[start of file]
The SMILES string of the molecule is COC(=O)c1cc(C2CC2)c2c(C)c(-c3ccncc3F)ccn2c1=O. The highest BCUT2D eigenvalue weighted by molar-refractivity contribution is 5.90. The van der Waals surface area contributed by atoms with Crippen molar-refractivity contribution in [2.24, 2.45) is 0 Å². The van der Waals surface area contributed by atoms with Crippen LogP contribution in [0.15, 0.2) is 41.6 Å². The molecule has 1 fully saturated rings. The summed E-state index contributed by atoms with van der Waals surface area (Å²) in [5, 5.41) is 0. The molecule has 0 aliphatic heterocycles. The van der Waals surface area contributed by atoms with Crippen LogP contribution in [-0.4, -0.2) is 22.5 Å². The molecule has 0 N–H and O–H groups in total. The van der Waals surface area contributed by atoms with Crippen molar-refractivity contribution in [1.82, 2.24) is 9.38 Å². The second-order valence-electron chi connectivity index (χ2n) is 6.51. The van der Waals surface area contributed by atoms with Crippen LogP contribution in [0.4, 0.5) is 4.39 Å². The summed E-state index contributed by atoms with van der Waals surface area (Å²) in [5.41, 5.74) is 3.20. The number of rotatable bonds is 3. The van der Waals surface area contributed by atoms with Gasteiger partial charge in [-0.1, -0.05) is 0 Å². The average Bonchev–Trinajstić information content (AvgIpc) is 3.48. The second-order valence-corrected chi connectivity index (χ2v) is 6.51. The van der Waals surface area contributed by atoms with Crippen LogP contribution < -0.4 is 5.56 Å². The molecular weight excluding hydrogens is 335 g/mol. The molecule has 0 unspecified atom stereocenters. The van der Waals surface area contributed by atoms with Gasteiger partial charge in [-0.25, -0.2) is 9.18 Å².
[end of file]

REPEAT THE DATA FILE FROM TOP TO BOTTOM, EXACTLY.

The SMILES string of the molecule is COC(=O)c1cc(C2CC2)c2c(C)c(-c3ccncc3F)ccn2c1=O. The highest BCUT2D eigenvalue weighted by molar-refractivity contribution is 5.90. The van der Waals surface area contributed by atoms with Crippen molar-refractivity contribution in [2.24, 2.45) is 0 Å². The van der Waals surface area contributed by atoms with Crippen LogP contribution in [0.15, 0.2) is 41.6 Å². The molecule has 1 fully saturated rings. The summed E-state index contributed by atoms with van der Waals surface area (Å²) in [5, 5.41) is 0. The molecule has 0 aliphatic heterocycles. The van der Waals surface area contributed by atoms with Crippen LogP contribution in [-0.4, -0.2) is 22.5 Å². The molecule has 0 N–H and O–H groups in total. The van der Waals surface area contributed by atoms with Crippen molar-refractivity contribution in [1.82, 2.24) is 9.38 Å². The second-order valence-electron chi connectivity index (χ2n) is 6.51. The van der Waals surface area contributed by atoms with Crippen LogP contribution in [0.4, 0.5) is 4.39 Å². The summed E-state index contributed by atoms with van der Waals surface area (Å²) in [5.41, 5.74) is 3.20. The number of rotatable bonds is 3. The van der Waals surface area contributed by atoms with Gasteiger partial charge in [-0.1, -0.05) is 0 Å². The average Bonchev–Trinajstić information content (AvgIpc) is 3.48. The second-order valence-corrected chi connectivity index (χ2v) is 6.51. The van der Waals surface area contributed by atoms with Crippen LogP contribution < -0.4 is 5.56 Å². The molecular weight excluding hydrogens is 335 g/mol. The molecule has 0 unspecified atom stereocenters. The van der Waals surface area contributed by atoms with Gasteiger partial charge in [-0.25, -0.2) is 9.18 Å².